Lessons Learned While Writing a Trilogy

My work on the Taken trilogy is pretty much complete. Sure, Forged doesn’t come out until April, but as far as writing and revision is concerned, I’m off the hook. All that remains is printing and production of the book. And then of course, promotion.

As I move on to new projects, I’ve been thinking a lot about the process of writing a trilogy. I’ve learned a lot since I began working on Gray’s story in 2010, and I want to share some of those lessons now. Naturally, no writing experience is universal, but to anyone sitting down to draft a trilogy for the first time… Well, maybe this will be helpful…

1. Know your ending

It might change, but you should have an end goal in mind from the very beginning. Who is the person your main character needs to become? What massive battle (figuratively or literally) needs to be fought to get him/her there? If these questions are answered by the end of book one, you might be better off sticking to just that: one book, a stand-alone. No one likes a series where subsequent books feel like repeats of book one. Or worse, like nothing happens.

2. Similarly, know your secrets

Is the main character hiding something? Is the villain? If there is going to be any type of game-changing twist in your series, you want to prepare for it upfront. Sometimes a twist reveals itself in the act of drafting, and this is great if you can introduce and resolve the twist all in that book, but the long-term surprises are most effective if you can weave them in throughout the series. Foreshadowing, people! Think of Harry Potter. We don’t learn what a Horcrux is until book six, but once we realize that Harry’s been interacting with them as early as book two, they’re importance in the series is that much more powerful.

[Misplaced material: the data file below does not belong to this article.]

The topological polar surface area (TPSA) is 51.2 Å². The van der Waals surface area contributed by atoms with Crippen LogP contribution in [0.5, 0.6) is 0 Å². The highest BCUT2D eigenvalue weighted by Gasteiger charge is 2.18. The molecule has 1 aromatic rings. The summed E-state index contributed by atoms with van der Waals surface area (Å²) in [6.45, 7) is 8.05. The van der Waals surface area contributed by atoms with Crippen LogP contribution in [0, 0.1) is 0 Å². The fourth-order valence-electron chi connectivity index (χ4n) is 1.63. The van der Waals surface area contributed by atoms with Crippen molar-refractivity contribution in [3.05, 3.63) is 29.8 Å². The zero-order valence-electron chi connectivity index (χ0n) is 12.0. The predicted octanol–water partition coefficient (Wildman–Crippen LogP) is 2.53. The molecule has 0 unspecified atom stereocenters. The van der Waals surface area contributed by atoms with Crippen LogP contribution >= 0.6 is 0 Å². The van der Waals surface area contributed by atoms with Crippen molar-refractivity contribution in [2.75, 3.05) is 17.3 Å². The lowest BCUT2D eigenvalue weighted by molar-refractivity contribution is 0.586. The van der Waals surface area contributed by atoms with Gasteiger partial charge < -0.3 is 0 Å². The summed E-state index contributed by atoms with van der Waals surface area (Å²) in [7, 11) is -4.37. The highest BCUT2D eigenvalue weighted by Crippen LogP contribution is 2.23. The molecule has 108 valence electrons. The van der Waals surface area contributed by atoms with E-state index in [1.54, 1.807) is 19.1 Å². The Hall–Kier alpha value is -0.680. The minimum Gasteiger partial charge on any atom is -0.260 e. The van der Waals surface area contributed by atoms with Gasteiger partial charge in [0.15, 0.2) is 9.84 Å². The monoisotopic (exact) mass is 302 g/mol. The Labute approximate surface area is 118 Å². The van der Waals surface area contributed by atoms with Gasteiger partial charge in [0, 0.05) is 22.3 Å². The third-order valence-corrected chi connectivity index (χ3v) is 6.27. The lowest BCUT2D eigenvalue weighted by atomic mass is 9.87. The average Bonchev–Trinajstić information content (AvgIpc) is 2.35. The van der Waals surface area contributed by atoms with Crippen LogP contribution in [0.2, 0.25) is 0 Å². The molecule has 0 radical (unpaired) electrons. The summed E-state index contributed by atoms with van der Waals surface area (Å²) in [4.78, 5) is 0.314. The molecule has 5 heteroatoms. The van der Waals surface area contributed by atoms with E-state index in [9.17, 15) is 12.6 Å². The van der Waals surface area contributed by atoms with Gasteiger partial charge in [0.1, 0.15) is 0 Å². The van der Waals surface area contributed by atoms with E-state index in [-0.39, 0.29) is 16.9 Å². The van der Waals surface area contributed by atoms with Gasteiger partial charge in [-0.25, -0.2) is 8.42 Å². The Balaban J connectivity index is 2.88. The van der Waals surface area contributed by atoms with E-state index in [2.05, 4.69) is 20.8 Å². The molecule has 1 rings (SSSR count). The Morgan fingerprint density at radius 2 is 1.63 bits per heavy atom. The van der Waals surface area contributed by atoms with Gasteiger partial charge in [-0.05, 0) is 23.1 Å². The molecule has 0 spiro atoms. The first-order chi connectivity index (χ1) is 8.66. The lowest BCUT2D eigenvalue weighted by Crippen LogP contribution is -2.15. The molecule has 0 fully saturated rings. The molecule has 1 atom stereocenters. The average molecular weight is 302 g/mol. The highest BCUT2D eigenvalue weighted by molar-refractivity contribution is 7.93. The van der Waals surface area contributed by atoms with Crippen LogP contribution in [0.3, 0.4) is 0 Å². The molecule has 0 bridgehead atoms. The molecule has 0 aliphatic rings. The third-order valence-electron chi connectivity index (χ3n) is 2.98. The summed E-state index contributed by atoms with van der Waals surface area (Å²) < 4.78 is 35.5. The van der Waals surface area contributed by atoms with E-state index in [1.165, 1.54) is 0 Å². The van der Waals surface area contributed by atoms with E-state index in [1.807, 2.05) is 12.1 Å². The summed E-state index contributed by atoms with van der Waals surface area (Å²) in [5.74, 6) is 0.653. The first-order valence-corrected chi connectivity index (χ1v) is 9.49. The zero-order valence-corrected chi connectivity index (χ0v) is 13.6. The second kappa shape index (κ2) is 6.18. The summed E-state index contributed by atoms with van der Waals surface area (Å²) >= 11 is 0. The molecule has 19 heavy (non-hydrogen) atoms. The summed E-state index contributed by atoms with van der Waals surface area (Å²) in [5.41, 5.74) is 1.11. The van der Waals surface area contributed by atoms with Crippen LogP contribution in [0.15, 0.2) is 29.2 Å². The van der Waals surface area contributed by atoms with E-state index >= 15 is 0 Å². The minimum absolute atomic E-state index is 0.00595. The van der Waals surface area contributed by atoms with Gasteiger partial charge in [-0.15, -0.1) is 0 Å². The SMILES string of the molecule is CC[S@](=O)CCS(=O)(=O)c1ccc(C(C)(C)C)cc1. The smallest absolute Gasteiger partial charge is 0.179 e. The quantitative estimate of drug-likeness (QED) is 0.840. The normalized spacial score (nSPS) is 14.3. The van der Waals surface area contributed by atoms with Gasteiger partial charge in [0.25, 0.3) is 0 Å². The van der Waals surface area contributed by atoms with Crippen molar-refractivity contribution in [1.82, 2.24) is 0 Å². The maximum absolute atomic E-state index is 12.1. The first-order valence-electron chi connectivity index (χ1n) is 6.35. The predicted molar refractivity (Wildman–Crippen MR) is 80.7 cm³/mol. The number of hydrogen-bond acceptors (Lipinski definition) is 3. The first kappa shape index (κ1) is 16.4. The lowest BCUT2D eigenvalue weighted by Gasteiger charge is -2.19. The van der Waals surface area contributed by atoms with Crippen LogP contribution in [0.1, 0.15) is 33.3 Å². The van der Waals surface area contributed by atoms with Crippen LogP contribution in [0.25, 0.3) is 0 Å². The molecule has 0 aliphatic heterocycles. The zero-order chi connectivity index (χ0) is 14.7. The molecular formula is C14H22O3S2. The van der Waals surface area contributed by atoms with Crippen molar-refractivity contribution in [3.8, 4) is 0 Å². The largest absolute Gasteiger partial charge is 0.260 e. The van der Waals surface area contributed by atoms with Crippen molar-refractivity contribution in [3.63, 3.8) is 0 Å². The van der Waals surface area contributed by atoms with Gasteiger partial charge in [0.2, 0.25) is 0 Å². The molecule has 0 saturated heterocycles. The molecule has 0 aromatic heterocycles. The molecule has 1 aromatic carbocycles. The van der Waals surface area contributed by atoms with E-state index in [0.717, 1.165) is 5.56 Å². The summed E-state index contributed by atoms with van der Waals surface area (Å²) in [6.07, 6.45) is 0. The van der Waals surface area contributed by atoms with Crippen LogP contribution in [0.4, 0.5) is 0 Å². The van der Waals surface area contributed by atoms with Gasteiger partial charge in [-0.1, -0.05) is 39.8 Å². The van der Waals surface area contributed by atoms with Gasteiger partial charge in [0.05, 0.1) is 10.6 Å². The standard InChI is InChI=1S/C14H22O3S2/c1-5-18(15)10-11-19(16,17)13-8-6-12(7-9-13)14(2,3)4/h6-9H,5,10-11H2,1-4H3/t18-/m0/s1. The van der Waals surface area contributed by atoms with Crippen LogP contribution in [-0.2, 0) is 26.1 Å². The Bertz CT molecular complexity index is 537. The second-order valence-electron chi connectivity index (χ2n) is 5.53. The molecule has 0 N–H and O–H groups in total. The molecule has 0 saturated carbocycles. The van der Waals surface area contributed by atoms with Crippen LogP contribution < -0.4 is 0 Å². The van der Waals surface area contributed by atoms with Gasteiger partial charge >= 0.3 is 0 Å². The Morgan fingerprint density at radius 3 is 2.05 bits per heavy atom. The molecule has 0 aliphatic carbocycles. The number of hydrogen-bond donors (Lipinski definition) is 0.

3. Start your series bible early

It can be a physical notebook or a document on your computer, but start keeping track of your characters. Their ages, birthdays, appearances, wants and fears, strengths and weaknesses, and so on. I went as detailed as recording injuries that occurred throughout my series, especially anything that would scar (if you’ve read my books, you know why). Basically, anything that will affect how your characters react moving forward is worth noting. Also be sure to include maps, world-building details/rules, tech and terminology, etc, etc. The sooner you begin gathering this information in one place, the better. Trust me. It’s way easier to fact-check against your series bible while doing copy-edits than flip aimlessly through book one, trying to find that one place where you mention Secondary Character’s birth month.